Adoptions paused over flawed drug tests leaves would-be parents 'extremely frustrated'
'When we were told, my heart sank' says one woman caught up in Motherisk fallout
The two little girls have been living with Jennifer and her husband for nine months, forming what she describes as a loving, happy family.
"They are our children, in our hearts and in our home," said Jennifer.
The girls were just one step away from officially becoming their children in the eyes of the law, when the couple learned their adoption is now on hold indefinitely — like hundreds of others in Ontario.
"When we were told, my heart sank," Jennifer said in a phone interview.
- Why hundreds of adoptions are on hold in Ontario
- Drug test used in child-protection cases 'unreliable'
CBC News revealed on Monday that the Ontario government has ordered hundreds of adoption cases to stop moving forward while a judge reviews whether the children should have been taken into the care of children's aid in the first place.
Birth parents asked to contact commission
The review involves 200 to 300 cases where inaccurate drug tests by the Motherisk laboratory at Toronto's Hospital for Sick Children may have influenced the decision to apprehend the children. The program used hair analysis to test for drug and alcohol use, but was declared unreliable and was shut down last April.
Birth parents who believe their children were taken away because of the flawed tests are being asked to contact the provincial commission reviewing the cases.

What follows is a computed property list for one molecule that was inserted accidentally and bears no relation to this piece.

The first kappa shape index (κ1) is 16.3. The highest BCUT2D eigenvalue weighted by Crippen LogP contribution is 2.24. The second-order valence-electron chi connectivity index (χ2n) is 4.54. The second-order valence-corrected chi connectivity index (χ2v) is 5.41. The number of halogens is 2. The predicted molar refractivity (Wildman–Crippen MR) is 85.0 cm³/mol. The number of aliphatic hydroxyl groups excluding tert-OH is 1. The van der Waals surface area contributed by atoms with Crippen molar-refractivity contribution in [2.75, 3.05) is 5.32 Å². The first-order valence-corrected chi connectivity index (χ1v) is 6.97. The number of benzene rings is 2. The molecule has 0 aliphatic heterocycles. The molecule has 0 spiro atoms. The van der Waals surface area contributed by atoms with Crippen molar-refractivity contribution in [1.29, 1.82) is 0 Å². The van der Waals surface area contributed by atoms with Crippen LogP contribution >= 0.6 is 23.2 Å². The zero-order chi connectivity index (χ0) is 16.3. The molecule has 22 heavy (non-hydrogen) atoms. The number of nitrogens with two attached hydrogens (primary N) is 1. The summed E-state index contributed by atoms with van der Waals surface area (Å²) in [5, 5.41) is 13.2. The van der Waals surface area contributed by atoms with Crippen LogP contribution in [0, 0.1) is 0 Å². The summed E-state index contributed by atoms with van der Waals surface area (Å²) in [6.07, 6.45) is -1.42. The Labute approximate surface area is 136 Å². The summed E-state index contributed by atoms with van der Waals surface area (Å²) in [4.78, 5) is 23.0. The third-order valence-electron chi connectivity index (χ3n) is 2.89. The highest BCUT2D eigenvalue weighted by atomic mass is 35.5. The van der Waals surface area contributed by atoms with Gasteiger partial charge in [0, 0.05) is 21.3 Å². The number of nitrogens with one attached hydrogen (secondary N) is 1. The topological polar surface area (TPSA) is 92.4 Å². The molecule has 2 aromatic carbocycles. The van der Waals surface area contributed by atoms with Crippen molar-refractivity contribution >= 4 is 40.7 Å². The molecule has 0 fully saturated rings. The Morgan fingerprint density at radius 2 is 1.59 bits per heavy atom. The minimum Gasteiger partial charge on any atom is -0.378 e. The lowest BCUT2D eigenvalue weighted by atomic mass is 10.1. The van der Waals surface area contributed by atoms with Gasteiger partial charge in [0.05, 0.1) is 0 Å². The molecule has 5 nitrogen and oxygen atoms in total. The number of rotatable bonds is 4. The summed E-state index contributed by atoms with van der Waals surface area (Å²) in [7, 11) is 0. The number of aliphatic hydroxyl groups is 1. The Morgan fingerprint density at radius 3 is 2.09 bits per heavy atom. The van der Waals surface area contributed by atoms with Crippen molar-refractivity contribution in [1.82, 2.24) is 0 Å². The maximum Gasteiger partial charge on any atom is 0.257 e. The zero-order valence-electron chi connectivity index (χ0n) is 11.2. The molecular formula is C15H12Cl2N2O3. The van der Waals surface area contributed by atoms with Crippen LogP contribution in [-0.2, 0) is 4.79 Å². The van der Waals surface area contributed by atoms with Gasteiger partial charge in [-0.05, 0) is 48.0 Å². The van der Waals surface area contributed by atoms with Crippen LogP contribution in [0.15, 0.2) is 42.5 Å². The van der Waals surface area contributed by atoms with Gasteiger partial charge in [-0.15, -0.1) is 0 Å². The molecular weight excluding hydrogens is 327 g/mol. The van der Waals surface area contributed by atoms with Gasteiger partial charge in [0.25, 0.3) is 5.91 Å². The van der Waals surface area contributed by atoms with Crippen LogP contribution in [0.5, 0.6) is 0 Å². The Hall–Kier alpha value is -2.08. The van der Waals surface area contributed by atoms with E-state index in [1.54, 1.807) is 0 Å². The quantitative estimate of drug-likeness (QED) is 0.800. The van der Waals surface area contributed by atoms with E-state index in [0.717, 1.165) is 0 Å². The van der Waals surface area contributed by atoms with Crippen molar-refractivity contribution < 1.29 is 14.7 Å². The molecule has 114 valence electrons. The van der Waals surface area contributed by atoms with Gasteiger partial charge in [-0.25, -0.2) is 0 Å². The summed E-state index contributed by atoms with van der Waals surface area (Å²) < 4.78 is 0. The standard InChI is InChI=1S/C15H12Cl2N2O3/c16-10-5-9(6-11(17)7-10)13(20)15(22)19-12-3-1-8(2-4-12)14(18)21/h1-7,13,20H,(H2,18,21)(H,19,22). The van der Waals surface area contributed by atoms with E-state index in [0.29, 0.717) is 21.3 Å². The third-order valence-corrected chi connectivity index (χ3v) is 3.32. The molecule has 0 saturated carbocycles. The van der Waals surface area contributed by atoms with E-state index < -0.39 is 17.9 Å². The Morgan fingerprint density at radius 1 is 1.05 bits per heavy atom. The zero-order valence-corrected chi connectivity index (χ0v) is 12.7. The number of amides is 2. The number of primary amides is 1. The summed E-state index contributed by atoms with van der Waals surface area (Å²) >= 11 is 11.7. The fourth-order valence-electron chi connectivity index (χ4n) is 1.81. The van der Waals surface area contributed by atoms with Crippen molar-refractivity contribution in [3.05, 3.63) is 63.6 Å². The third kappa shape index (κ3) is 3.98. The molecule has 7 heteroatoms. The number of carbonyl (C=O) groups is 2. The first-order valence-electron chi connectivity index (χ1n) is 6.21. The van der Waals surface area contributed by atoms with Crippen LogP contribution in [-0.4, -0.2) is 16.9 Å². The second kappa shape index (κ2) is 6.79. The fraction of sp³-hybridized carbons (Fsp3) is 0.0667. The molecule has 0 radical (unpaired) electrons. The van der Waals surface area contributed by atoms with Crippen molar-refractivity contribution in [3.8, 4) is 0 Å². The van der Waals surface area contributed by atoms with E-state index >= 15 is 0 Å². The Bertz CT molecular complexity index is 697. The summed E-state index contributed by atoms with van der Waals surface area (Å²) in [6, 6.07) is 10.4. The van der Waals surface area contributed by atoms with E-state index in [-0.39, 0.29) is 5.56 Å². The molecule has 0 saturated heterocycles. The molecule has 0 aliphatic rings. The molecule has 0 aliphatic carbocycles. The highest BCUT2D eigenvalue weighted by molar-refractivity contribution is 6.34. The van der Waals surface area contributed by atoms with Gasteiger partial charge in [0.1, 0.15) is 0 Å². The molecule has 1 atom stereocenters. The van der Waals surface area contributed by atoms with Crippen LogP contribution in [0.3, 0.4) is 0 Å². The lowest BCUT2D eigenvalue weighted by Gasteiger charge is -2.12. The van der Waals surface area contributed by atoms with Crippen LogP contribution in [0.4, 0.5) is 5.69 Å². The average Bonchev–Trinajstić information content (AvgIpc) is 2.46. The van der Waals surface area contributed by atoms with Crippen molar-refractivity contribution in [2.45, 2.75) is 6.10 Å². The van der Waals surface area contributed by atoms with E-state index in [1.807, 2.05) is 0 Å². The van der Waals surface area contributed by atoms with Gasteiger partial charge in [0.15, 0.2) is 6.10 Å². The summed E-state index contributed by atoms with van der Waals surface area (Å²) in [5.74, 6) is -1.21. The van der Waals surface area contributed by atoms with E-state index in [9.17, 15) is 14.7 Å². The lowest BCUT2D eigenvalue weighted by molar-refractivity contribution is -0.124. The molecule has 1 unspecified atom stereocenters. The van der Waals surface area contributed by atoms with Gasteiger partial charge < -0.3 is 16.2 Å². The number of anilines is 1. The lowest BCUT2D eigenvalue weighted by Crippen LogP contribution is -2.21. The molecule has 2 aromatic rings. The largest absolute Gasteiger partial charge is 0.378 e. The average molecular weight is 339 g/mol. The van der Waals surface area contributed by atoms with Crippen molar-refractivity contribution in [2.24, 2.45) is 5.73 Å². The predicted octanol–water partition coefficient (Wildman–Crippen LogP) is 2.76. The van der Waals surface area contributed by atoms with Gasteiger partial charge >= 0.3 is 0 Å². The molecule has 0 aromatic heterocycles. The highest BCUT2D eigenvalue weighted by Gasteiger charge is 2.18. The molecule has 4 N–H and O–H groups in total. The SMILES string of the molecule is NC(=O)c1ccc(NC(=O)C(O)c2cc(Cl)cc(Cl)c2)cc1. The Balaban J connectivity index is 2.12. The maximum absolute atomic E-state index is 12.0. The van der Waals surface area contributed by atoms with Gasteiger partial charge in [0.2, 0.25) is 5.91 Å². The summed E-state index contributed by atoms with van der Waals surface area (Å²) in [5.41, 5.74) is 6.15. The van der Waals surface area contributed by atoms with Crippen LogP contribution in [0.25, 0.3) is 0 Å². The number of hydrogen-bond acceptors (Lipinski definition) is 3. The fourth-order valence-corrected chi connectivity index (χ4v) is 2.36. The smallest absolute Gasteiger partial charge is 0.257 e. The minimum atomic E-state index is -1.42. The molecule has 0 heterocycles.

The families hoping to adopt are being told they have to wait.
"We feel extremely frustrated," said Jennifer, who asked that her last name not be used to protect the family's privacy.
"Our adoption has not been easy. We just thought we were finally getting to a special point in our family and in our lives that we could say this is done. Having that last piece is so important to all of us."
Another woman who spoke to CBC News is in the process of adopting a two-year-old boy.
"He's awesome, he's really developing and changing every day," she said. "He brought something into our lives that we didn't know was missing. Now we're a family, so I can't even imagine not having him here with us."
The Toronto woman and her partner had jumped through all the hoops, passed through the six-month probationary period, and were expecting a court date in March to receive final approval for the adoption. That's now on hold.
"It was quite shocking to find out that we wouldn't be able to have this finalized in the timeframe that it was supposed to be," said the woman. CBC granted her request for anonymity to protect the family's privacy.
When we were told, my heart sank- Jennifer, would-be adoptive mother
She says she has sympathy for the birth parents on the other side of the Motherisk controversy.
"If their children were taken away solely based on this one test that's awful," she said. "I'm hoping that's not the case, I'm hoping there's a larger picture of why children were taken away from their biological parents."
"I don't want to lose my son."
The government and Children's Aid Societies say they cannot predict how long it will take before the cases are resolved.
An independent commission set up by the province found the Motherisk tests fell short of international forensic standards and found the lab often misinterpreted test results.
The Motherisk lab reported some 9,000 positive drug tests in the decade before it was shut down. The test results were primarily used in child protection cases in Family Court to argue that kids should be taken from their parents and into care of children's aid.